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Raising the Tiniest Miracles with Love, Patience and Health
By: Lacie Lee DVM

“Unless someone like you cares a whole awful lot, nothing is going to get better. It’s not.
-The Lorax-

So, you’ve had the pleasure of being gifted a tiny kitten to raise. With this comes many responsibilities and milestones that you will have the pleasure of experiencing for the next moments until he or she is ready to find a forever home. Before you take your kitten home, assess its overall health with a veterinarian familiar with pediatric care. Young kittens, especially in the first week of life, often are found cold (hypothermic), weak (hypoglycemic), dehydrated, and sometimes hypoxemic (low oxygen). Young neonates without mom are very prone to infections; inspect your kitten’s overall appearance paying special attention to the umbilicus region or umbilical cord. Look for signs of blood, swelling, discharge or trauma anywhere on your kitten. If you suspect any of these, get them to a veterinarian for critical care. You can begin to warm them yourself while headed to the hospital. Holding them close to your skin while wrapped in a warm blanket or simply drying them with a warm towel if found wet are safe methods of warming them. Heating pads, water bottles, heat lamps and the like can be dangerous to young neonatal skin if not carefully applied. My general rule is, if it is too warm to lay across your arm for at least fifteen seconds, then it is too warm for your kitten’s skin. If you are going to use a heat source, pay close attention and provide a blanket or towel between the kitten and heat, then proceed to your veterinarian for critical care.

*Never force a cold kitten to eat, they do not have a suckle reflex or a good swallow reflex and will aspirate. Your veterinarian will warm them, provide care, then begin to feed via stomach tube until a suckle reflex is present.

Now your new kitten appears healthy and ready to go home! Here are some developmental milestones to help you age your kitten. Consider taking in and caring for another orphan kitten of similar age as developmental alongside littermates is an integral part of your kitten’s wellbeing.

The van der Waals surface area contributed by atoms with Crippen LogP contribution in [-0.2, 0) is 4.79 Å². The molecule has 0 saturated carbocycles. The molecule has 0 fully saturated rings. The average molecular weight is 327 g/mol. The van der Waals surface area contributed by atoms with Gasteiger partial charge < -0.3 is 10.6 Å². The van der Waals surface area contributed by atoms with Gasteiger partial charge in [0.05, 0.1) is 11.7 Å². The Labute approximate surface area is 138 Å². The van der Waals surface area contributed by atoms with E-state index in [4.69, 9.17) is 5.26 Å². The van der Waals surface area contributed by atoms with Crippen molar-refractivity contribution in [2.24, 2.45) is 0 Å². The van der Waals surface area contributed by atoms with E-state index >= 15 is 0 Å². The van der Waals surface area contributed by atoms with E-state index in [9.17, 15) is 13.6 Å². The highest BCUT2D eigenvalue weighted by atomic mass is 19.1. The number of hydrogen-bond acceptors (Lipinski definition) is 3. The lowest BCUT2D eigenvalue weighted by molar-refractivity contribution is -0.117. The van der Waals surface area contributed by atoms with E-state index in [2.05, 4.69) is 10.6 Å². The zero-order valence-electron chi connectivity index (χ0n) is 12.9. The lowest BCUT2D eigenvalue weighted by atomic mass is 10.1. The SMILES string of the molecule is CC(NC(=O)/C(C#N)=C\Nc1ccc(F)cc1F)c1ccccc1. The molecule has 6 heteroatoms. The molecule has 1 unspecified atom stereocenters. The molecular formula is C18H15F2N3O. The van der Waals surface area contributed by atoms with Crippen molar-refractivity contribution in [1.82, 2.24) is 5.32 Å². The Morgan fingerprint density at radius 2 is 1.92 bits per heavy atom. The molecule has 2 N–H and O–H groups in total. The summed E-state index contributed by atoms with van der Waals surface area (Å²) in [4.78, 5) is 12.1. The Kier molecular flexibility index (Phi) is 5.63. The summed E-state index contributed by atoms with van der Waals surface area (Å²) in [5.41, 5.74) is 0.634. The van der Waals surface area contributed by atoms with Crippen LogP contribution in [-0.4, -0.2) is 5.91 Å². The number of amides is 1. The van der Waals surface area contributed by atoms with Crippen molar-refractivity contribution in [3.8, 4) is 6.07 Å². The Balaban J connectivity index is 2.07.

Aging your Kitten

1. Umbilical cord usually falls off around 3 days of age
2. Eyelids open around 10 days of age (range is 2-16 days).
3. Ear canals open 9 days of age (range 6-17 days).
4. Normal vision is around 30 days of age.
5. Crawling begins 7-14 days.
6. Walking begins 14-21 days.
7. Voluntary elimination begins about 3 weeks of age.
8. Baby incisors/canines- 3-4 weeks of age.
9. Baby premolars- 5-6 weeks of age.
10. Ability to shiver- 1 week of age.
11. Homeothermic (Can regulate own body temperature without a heat source)- 4 weeks of age.

Weighing and logging your kittens schedule

Body weight is an important sign of overall health in your kitten. It is also a good indication of how well you are able to meet your kitten’s requirements for growth. You will want to have a gram scale on hand to weigh your kitten twice daily. Kittens should gain 10-15 grams per day. Often the first sign of illness is zero weight gain in a 24-hour period. Newborn kittens will double their birthweight in the first 7-10 days of life. I have a postal gram scale that I use to keep track of a kitten’s weight twice daily. Have a journal to record twice daily weights in grams as well as any other observations you may notice about your kitten’s appearance or behavior. Don’t hesitate to call your veterinarian if something feels off. Use your intuition with these little guys, waiting even a day can be life or death.

Housing and bedding for your kitten

1. Provide a dry, safe enclosure that has a heat source for warmth. An incubator is best.
If not available you may use a small plastic top loader style kennel or enclosure for neonates up to about 3-4 weeks. I like this style carrier as it provides a draft free, safe environment that is easy to clean. Humidity for these little guys should be about 55-65% to keep them from dehydrating and decrease chances of bacterial growth and infection.
2. Feliway plugins in their room have been shown to be calming and
decrease stress. The two most stressful times in these orphan’s lives are week 1 and week 4-5 (weaning).
3. Clean their bedding daily and more often if it is wet or soiled.
4. Wipe the kennel or container clean daily.
5. Provide a heat source that allows the kitten to choose to be on it or away from it. Make sure there is always something like a towel or a blanket between the heat source and the kitten. If I feel this isn’t evenly distributed warmth I will add a small kitten
microwavable bean bag. Be careful not to put this on kitten’s direct skin contact. I put this under a blanket as well.)